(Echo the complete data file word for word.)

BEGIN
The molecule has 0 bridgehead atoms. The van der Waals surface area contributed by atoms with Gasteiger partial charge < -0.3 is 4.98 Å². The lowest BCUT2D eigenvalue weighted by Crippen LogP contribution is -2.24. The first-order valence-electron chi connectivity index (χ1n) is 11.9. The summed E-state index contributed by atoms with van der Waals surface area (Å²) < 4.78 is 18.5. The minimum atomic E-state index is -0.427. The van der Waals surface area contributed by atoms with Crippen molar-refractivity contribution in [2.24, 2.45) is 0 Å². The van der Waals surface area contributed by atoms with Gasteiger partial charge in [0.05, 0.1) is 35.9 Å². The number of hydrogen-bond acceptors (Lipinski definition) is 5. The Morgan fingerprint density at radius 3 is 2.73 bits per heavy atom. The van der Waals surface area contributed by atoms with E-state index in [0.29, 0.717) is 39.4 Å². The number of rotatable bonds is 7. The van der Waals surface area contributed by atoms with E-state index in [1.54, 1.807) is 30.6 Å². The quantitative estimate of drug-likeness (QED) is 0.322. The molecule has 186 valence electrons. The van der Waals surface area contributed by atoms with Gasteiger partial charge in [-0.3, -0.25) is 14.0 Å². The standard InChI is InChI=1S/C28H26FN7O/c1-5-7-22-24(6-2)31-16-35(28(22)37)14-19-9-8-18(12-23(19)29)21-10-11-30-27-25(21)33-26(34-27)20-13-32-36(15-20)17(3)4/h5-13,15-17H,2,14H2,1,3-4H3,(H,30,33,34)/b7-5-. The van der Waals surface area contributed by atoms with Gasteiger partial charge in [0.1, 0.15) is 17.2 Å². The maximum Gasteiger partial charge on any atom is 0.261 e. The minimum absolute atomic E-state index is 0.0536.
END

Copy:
The molecule has 0 bridgehead atoms. The van der Waals surface area contributed by atoms with Gasteiger partial charge < -0.3 is 4.98 Å². The lowest BCUT2D eigenvalue weighted by Crippen LogP contribution is -2.24. The first-order valence-electron chi connectivity index (χ1n) is 11.9. The summed E-state index contributed by atoms with van der Waals surface area (Å²) < 4.78 is 18.5. The minimum atomic E-state index is -0.427. The van der Waals surface area contributed by atoms with Crippen molar-refractivity contribution in [2.24, 2.45) is 0 Å². The van der Waals surface area contributed by atoms with Gasteiger partial charge in [0.05, 0.1) is 35.9 Å². The number of hydrogen-bond acceptors (Lipinski definition) is 5. The Morgan fingerprint density at radius 3 is 2.73 bits per heavy atom. The van der Waals surface area contributed by atoms with E-state index in [0.29, 0.717) is 39.4 Å². The number of rotatable bonds is 7. The van der Waals surface area contributed by atoms with E-state index in [1.54, 1.807) is 30.6 Å². The quantitative estimate of drug-likeness (QED) is 0.322. The molecule has 186 valence electrons. The van der Waals surface area contributed by atoms with Gasteiger partial charge in [-0.3, -0.25) is 14.0 Å². The standard InChI is InChI=1S/C28H26FN7O/c1-5-7-22-24(6-2)31-16-35(28(22)37)14-19-9-8-18(12-23(19)29)21-10-11-30-27-25(21)33-26(34-27)20-13-32-36(15-20)17(3)4/h5-13,15-17H,2,14H2,1,3-4H3,(H,30,33,34)/b7-5-. The van der Waals surface area contributed by atoms with Gasteiger partial charge in [0.1, 0.15) is 17.2 Å². The maximum Gasteiger partial charge on any atom is 0.261 e. The minimum absolute atomic E-state index is 0.0536.